When space partitioning algorithms are used in 2D or 3D graphics, their purpose is typically to represent existing elements such as polygons or pixels rather than create new ones. However, the principle that space partitioning results in disjoint subsets with no overlapping areas is particularly suitable for creating rooms in a dungeon or, in general, distinct areas in a game level. Dungeon generation via BSP follows a macro approach, where the algorithm acts as an all-seeing dungeon architect rather than a 'blind' digger as is often the case with agent-based approaches presented here. The entire dungeon area is represented by the root node of the BSP tree and is partitioned recursively until a terminating condition is met (such as a minimum size for rooms). The BSP algorithm guarantees that no two rooms will be overlapping, and allows for a very 'structured' appearance of the dungeon.
How closely the generative algorithms follow the principles of 'traditional' partitioning algorithms affects the appearance of the dungeon created. For instance, a dungeon can be created from a quadtree by selecting quadrants at random and splitting them; once complete, each quadrant can be assigned a value of 0 (empty) or 1 (room), taking care that all rooms are connected. This creates very symmetric, 'square' dungeons such as those seen below. Furthermore, the principle that a leaf quadrant must consist of a uniform element (or of same color pixels, in the case of images) can be relaxed for the purposes of dungeon generation; if each leaf quadrant contains a single room but can also have empty areas allows for rooms of different sizes, as long as their dimensions are smaller than the quadrant's bounds. These rooms can then be connected with each other, using random or rule-based processes, without taking the quadtree into account at all. Even with this added stochasticity, dungeons are still likely to be very neatly ordered.
We now describe an even more stochastic approach loosely based on BSP techniques. We consider an area for our dungeon, of width
w and height
h, stored in the root node of a BSP tree. Space can be partitioned along vertical or horizontal lines, and the resulting partition cells do not need to be of equal size. While generating the tree, in every iteration a leaf node is chosen at random and split along a randomly chosen vertical or horizontal line. A leaf node is not split any further if it is below a minimum size (we will consider a minimal width of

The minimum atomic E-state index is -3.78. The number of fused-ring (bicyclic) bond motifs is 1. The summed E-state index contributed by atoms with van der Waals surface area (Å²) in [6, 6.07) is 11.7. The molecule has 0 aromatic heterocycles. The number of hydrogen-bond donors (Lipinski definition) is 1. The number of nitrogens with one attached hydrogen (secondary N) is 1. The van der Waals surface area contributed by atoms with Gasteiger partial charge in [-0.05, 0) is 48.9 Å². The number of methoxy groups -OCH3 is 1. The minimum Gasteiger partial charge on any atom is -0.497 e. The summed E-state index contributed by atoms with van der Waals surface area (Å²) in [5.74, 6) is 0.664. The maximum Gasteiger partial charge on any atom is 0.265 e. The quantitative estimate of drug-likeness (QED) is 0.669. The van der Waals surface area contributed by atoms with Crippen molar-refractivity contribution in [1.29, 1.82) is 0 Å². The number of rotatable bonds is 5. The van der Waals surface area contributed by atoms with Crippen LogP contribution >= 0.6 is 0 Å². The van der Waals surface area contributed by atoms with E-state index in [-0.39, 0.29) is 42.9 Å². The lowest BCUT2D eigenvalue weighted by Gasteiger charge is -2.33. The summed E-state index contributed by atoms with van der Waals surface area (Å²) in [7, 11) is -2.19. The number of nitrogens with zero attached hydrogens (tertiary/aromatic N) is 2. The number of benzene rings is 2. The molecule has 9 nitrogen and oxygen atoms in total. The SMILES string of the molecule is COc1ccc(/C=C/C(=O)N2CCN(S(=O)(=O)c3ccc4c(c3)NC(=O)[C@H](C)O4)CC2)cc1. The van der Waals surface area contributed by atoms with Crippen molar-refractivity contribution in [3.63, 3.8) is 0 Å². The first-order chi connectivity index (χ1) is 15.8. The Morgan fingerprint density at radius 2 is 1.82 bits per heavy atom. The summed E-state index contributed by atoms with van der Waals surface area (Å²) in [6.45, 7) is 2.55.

w=4 and minimal height of
h=4 for this example). In the end, each partition cell contains a single room; the corners of each room are chosen stochastically so that the room lies within the partition and has an acceptable size (i.e. is not too small). Once the tree is generated, corridors are generated by connecting children of the same parent with each other. Below is the high-level pseudo-code of the generative algorithm, and the image below shows the process of generating a sample dungeon.
1: start with the entire dungeon area (root node of the BSP tree) 2: divide the area along a horizontal or vertical line 3: select one of the two new partition cells 4: if this cell is bigger than the minimal acceptable size: 5: go to step 2 (using this cell as the area to be divided) 6: select the other partition cell, and go to step 4 7: for every partition cell: 8: create a room within the cell by randomly choosing two points (top left and bottom right) within its boundaries 9: starting from the lowest layers, draw corridors to connect rooms in the nodes of the BSP tree with children of the same parent 10: repeat 9 until the children of the root node are connected
While binary space partitioning was here primarily used to create non-overlapping rooms, it should be noted that the hierarchy of the BSP tree can be used for other aspects of dungeon generation as well. The image above has demonstrated how room connectivity can be determined by the BSP tree: using corridors to connect rooms belonging to the same parent reduces the chances of overlapping or intersecting corridors. Moreover, non-leaf partition cells can be used to define groups of rooms following the same theme; for instance, a section of the dungeon may contain higher-level monsters, or monsters that are more vulnerable to magic. Coupled with corridor connectivity based on BSP tree hierarchy, these groups of rooms may have a single entrance from the rest of the dungeon; this allows such a room to be decorated as a prison or as an area with dimmer light, favoring players who excel at stealthy gameplay.